Among Nvidia’s third-party GPU manufacturers, EVGA is perhaps the most well-known. The brand is known for high quality RTX and GTX graphics cards with generous consumer guidelines, as well as power supplies, coolers and motherboards. However, the partnership between Nvidia and EVGA, which has lasted for over two decades, has now ended and EVGA will not only stop manufacturing Nvidia GPUs, it has no intention of ever making GPUs again. It’s also not a clean breakup.
In a statement to Gamers Nexus breaking the news, EVGA stated, “This is not a financial decision, it’s a fundamental decision.” EVGA has accused Nvidia of keeping partners informed about future products, slashing GPU prices without warning lower and limit the price of GPUs. According to an Nvidia employee who spoke to Gamers Nexus, Nvidia CEO Jensen Huang sometimes wonders, “Why are these guys like this? [EVGA and other Nvidia partners] Make money when they don’t do much?”
One of the main problems is that Nvidia sells its own Founder’s Edition models for significantly less than partner models. EVGA is reportedly losing hundreds of dollars on every RTX 3080, 3090, and 3090 Ti sold as it has to lower prices to stay competitive with Nvidia. However, this number only takes manufacturing into account.
Although EVGA says this isn’t a financial decision, finances certainly play a role. Jon Peddie Research found that gross margin for Nvidia has continued to grow year over year, while already low margin for GPU partner companies has fallen. In its 2022 estimate, Jon Peddie Research expects Nvidia to achieve roughly 65% gross margin for its entire business, while AIB partners will see just 5%. Declining margins are due to rising costs for production, R&D and marketing. Compensating for low margins on volume is no longer attractive, according to Jon Peddie Research.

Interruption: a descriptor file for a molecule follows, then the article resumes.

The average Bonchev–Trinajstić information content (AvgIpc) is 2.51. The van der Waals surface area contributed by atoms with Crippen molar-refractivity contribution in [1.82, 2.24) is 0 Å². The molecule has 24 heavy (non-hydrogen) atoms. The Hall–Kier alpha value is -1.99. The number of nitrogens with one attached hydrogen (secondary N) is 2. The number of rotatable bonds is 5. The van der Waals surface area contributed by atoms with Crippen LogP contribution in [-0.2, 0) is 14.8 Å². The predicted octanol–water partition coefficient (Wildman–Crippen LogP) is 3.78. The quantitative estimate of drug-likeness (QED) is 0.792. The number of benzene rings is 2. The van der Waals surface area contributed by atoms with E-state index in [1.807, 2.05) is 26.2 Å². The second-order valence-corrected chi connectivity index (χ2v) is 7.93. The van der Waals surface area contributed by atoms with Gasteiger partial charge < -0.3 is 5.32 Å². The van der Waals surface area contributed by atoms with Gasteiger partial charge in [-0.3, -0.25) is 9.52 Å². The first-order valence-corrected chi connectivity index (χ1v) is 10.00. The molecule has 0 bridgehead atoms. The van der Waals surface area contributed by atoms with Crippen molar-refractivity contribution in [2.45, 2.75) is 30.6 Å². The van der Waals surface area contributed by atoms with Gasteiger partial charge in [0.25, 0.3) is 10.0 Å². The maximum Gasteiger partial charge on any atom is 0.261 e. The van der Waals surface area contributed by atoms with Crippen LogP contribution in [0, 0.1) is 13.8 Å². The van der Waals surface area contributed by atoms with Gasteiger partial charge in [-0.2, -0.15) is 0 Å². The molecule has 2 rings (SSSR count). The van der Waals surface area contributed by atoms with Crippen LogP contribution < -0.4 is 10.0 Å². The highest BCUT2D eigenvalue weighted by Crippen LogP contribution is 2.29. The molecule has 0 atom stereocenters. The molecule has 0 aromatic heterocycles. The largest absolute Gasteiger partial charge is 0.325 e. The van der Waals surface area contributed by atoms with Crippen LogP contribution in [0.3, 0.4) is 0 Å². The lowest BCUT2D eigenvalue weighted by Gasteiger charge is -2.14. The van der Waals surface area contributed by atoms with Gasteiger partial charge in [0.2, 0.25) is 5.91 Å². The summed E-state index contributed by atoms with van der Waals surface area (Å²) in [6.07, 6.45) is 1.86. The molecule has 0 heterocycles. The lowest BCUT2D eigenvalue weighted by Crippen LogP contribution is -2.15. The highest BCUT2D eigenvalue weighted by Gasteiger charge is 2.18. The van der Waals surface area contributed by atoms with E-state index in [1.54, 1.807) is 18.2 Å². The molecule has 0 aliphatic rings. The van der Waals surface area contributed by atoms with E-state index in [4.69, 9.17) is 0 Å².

However, Gamers Nexus was skeptical about EVGA’s story. In his report, host Steve Burke suggests that the company likely ordered too many GPUs during the crypto boom and may have been burned by the sudden drop in mining. Burke notes that something similar happened to its RTX 20-series GPUs when the company lost six figures.
EVGA CEO Andrew Han may also have personal reasons for ending the partnership. Gamers Nexus says Han, who’s in his 60s and has been CEO since EVGA’s inception in 2000, wants to spend more time with his family as he nears retirement and feels that Nvidia’s allegedly disrespectful attitude towards the trouble is no longer worth it.
EVGA is not going out of business just yet
Though 78% of EVGA’s revenue comes from its graphics business, the company says it will continue to operate its other ventures. The company’s next-biggest business is power supplies, and while it accounts for just 20% of EVGA’s revenue, it has four times the gross margin of its graphics business. However, losing the vast majority of its earnings is still problematic, though EVGA explicitly denies there will be any layoffs.
Han also denied that he would sell EVGA. The company appears to be in a healthy financial position. Additionally, the CEO didn’t want to tarnish EVGA’s reputation by selling it to another company that might only be interested in profit.
While EVGA could potentially work with AMD or Intel to keep its AIB GPUs business going, the company has made it clear that it won’t be making GPUs going forward. Gamers Nexus speculates that EVGA’s CEO may have personal reasons for not wanting to partner with Nvidia’s competitors, similar to his personal reasons for ending the partnership with Nvidia.
For existing EVGA GPUs, the company confirmed that it will honor warranties and RMAs while supplies last. However, supplies of RTX 30 series cards will run out by the end of the year, and it’s not certain how easy it will then be for EVGA to uphold its warranties, whether the company is willing to do so or not.